I'm pretty sure nobody's talking about restrictions on campaign financing that are so draconian that they'd prevent the purchase of a book. That might be a bit of a strawman argument. Regarding the food on the table and roof over head, I support the notion that the political process shouldn't be the basis of anyone's livelihood. Candidates that are actually supported by actual people will find supporters that voluntarily support them. I'd imagine that candidates that are supported primarily by non-natural "persons" would inherently have a harder time finding such voluntary support, and I feel that would be a good thing. Limited funding would level the playing field between candidates, allowing those with relatively little funding (by today's standards) to have comparable exposure to those who are flush with cash. Unable to leverage financial advantage to win elections, politicians might instead have to win votes by supporting popular policies instead. I would welcome such a change.
In addition, Lessig intends to set up a two tiered system, where candidates that the media supports are allowed to have an outside group (the media) spend money on their behalf, in addition to their "non-spending speech." Candidates not supported by the media only have the "non-spending speech," which is of course unworkable in practice. Also of note, Lessig's bet, and he's talked about this, is that the candidates he personally supports are the ones that get support from the traditional media.
Is this an actual problem? Or, more importantly, is this an actual problem that is solved by enabling unlimited money-as-speech? Which candidates were railroaded by the media during the last presidential election? Was it Romney or Obama? Or was it Johnson, Stein, Goode, and Anderson? Did this unlimited money-as-speech approach help Johnson, Stein, Goode, and Anderson overcome this media bias? Or did it help Romney and Obama dominate the conversation, further silencing everyone else? I think the problem of media favoritism that you describe is only exacerbated by the influence of money, as the candidates favored by the media are all too often the same ones favored by those with deep pockets.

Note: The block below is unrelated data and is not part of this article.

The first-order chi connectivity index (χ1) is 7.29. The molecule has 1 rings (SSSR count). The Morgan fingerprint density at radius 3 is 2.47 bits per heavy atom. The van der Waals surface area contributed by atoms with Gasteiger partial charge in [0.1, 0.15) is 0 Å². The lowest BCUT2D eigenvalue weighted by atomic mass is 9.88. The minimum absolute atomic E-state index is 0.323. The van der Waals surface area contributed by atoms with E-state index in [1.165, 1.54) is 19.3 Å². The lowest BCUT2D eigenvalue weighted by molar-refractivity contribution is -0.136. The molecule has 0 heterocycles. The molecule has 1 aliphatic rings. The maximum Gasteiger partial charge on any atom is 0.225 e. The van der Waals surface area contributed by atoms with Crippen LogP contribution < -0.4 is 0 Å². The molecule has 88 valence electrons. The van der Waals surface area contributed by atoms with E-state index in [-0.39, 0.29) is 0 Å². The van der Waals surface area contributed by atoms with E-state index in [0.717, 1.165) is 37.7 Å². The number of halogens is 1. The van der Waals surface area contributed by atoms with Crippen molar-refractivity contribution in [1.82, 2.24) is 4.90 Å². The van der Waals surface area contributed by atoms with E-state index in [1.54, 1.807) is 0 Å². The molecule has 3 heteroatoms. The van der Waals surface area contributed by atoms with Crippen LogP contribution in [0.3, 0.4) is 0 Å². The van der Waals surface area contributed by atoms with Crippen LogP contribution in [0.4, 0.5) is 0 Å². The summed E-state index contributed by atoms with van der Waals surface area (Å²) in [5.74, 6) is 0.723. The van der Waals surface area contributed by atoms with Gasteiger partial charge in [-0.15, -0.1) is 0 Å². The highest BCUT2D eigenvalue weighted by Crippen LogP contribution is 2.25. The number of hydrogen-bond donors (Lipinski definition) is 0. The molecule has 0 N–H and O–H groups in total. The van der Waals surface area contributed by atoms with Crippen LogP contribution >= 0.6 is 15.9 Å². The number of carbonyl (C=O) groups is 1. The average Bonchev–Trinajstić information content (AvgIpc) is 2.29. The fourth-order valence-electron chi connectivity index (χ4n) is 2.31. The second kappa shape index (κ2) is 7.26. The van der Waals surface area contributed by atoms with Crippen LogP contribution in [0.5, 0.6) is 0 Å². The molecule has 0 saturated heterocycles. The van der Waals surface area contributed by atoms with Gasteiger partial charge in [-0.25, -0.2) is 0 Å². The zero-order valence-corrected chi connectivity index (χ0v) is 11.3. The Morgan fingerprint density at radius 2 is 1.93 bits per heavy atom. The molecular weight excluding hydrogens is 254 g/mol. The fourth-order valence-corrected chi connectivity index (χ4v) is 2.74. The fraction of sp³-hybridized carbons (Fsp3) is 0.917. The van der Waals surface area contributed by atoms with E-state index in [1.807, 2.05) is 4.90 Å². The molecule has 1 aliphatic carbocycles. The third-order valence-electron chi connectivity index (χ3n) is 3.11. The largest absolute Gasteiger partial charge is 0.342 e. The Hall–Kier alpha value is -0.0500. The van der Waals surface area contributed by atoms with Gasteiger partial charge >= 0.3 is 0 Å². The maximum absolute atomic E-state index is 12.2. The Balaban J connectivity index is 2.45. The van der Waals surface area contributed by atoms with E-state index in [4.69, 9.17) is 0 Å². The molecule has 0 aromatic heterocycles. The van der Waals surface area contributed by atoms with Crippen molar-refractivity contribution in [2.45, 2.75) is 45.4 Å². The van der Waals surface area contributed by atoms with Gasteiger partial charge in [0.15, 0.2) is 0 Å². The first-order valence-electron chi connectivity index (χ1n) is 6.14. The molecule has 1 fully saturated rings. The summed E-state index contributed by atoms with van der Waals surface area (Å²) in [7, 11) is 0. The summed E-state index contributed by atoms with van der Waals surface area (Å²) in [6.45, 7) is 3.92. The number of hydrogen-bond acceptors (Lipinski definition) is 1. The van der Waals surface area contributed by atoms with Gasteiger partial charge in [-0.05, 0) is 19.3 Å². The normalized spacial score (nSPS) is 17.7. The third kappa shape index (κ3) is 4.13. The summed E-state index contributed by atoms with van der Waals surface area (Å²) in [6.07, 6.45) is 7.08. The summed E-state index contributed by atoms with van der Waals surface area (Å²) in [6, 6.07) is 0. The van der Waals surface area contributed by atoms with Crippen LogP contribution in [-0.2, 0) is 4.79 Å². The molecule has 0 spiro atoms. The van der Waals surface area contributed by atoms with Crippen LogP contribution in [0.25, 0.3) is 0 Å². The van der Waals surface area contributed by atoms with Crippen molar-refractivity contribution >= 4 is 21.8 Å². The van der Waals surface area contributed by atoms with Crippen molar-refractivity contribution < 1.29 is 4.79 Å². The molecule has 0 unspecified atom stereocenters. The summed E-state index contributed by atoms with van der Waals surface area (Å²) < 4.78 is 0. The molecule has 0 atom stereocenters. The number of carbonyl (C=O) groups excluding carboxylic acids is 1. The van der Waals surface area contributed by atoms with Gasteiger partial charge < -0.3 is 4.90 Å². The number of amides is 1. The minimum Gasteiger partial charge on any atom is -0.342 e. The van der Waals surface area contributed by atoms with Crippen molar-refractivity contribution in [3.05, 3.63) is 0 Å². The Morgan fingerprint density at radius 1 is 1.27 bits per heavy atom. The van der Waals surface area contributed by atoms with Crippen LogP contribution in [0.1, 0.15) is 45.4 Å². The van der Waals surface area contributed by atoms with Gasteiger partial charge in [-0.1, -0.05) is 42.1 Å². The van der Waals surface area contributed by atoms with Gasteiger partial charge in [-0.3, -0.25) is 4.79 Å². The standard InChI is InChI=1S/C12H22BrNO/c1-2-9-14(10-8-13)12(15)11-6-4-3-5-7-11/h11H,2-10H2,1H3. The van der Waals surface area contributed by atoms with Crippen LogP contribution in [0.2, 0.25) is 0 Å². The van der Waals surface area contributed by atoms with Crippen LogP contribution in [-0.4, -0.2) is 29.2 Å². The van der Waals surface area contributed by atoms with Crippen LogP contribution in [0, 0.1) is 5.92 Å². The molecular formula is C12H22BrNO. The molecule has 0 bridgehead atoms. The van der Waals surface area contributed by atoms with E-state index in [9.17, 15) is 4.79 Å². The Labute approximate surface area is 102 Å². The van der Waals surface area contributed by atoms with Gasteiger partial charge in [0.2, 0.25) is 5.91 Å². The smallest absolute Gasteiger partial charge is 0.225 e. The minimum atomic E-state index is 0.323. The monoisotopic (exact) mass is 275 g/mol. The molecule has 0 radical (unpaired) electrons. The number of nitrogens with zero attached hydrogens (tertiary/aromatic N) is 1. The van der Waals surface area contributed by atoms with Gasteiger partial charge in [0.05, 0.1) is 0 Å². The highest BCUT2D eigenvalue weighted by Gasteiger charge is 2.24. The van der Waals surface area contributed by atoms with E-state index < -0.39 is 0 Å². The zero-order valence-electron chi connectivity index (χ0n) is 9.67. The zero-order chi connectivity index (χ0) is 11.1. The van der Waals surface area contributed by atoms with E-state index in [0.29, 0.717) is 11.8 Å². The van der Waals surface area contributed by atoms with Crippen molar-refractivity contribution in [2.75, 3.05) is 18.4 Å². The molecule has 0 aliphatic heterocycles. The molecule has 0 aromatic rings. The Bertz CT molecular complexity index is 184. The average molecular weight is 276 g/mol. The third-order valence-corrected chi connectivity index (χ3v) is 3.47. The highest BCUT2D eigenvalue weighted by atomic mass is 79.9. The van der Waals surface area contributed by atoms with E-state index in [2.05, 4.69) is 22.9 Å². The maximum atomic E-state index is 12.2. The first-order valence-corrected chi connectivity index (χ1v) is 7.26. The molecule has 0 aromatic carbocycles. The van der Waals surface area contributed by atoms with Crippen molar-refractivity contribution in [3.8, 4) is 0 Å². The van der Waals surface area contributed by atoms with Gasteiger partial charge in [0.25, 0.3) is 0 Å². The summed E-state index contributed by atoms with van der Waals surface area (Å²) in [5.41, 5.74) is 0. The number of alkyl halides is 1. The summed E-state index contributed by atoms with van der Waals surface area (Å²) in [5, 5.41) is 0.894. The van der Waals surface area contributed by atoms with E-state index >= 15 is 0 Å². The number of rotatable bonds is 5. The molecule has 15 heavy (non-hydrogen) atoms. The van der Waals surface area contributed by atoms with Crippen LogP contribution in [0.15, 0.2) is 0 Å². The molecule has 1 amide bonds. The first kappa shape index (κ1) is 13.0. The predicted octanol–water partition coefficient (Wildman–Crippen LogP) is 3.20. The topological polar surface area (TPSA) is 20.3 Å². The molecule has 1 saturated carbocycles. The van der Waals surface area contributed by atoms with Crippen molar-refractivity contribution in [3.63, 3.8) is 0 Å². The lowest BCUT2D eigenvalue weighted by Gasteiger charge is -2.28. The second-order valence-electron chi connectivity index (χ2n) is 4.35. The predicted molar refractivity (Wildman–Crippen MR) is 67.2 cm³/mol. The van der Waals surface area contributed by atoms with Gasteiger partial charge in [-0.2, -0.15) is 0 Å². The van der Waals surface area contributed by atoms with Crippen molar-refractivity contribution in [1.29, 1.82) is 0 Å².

This argument is just "money is bad because I say so." It's not "money is bad because it has an outsized effect" or "money is bad because it makes people do things they wouldn't otherwise do" or "This system is bad because some people are/would be treated unfairly under it." It's just "money is bad because it makes me uneasy."
No, this argument is just "I, personally, don't like excess money in politics". It's a statement of personal belief, an opinion, and not an argument that excess money in politics is bad. Perhaps I should have separated this statement of personal belief from the rest of my argument so that it wouldn't be mistaken for something it's not.
I'm not sure what your idea of the "nature of democracy" is. I prefer one correlated with an idea from free market theory. One of the conditions that makes a market free is that all actors have perfect knowledge of the available products. In this case, that's voters having perfect knowledge of the candidates. Clearly, 100% perfect knowledge is unattainable, but in order to make an informed choice, voters need to know what candidates stand for. There's only three ways a candidate can do that. They can either do it themselves personally, which doesn't scale, pay their supporters to help them, which costs money, or have outside groups (including the media) help them, which also costs money.
I disagree vehemently. There's absolutely no reason to believe that any message promoted by a candidate increases the availability of perfect knowledge of the available products. Have you never heard of the idea of a conflict of interest? If you trust politicians to the extent that you actually believe giving them more money increases the amount of truth they broadcast, we have a fundamentally different view of human nature. Can you say with a straight face that a publicly financed campaign of publishing verified information about all the candidates (from one common fund) would provide less perfect knowledge of the available products than the system of fearmongering, mudslinging, and blatant propaganda funded by corporations, special interests groups, and plutocrats that we have today? Do you really believe that minimizing conflicts of interest will lead to a more corrupt system?
Lessig would prevent all the outside groups from informing people about candidates except for a group that supports the same candidates that he supports. You don't think that corrupts the nature of democracy?
That does not correspond to my understanding of MAYDAY PAC at all. Lessig seeks to return to how things were prior to 2010. I don't remember the 2010 decision lifting us out of some despotic hell. I don't remember a vastly more informed electorate arriving at the polls after 2010. I don't understand how any effort to overturn or limit the decision reached in Citizens United could possibly result in any of these apocalyptic scenarios that are feared, since it's not like we'd be treading new ground.